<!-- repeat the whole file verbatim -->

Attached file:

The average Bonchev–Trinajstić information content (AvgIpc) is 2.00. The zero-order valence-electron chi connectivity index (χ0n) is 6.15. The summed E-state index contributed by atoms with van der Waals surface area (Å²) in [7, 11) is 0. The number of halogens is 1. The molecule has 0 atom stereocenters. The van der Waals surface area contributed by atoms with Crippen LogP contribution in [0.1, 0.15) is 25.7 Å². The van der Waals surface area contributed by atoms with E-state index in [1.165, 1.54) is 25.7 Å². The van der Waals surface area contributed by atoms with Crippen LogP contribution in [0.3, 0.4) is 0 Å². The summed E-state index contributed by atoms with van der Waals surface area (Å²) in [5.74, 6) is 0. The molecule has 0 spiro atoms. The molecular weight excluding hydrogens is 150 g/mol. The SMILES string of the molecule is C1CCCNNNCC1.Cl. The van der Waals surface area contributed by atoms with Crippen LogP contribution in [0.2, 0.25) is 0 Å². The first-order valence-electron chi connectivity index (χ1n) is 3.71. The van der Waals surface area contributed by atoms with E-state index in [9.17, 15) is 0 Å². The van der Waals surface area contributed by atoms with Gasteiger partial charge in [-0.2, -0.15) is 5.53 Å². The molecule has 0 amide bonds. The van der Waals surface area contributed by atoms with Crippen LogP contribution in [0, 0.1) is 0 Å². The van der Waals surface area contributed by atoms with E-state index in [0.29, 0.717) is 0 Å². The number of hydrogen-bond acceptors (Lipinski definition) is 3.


The average Bonchev–Trinajstić information content (AvgIpc) is 2.00. The zero-order valence-electron chi connectivity index (χ0n) is 6.15. The summed E-state index contributed by atoms with van der Waals surface area (Å²) in [7, 11) is 0. The number of halogens is 1. The molecule has 0 atom stereocenters. The van der Waals surface area contributed by atoms with Crippen LogP contribution in [0.1, 0.15) is 25.7 Å². The van der Waals surface area contributed by atoms with E-state index in [1.165, 1.54) is 25.7 Å². The van der Waals surface area contributed by atoms with Crippen LogP contribution in [0.3, 0.4) is 0 Å². The summed E-state index contributed by atoms with van der Waals surface area (Å²) in [5.74, 6) is 0. The molecule has 0 spiro atoms. The molecular weight excluding hydrogens is 150 g/mol. The SMILES string of the molecule is C1CCCNNNCC1.Cl. The van der Waals surface area contributed by atoms with Crippen LogP contribution in [0.2, 0.25) is 0 Å². The first-order valence-electron chi connectivity index (χ1n) is 3.71. The van der Waals surface area contributed by atoms with E-state index in [9.17, 15) is 0 Å². The van der Waals surface area contributed by atoms with Gasteiger partial charge in [-0.2, -0.15) is 5.53 Å². The molecule has 0 amide bonds. The van der Waals surface area contributed by atoms with Crippen LogP contribution in [0, 0.1) is 0 Å². The van der Waals surface area contributed by atoms with E-state index in [0.29, 0.717) is 0 Å². The number of hydrogen-bond acceptors (Lipinski definition) is 3.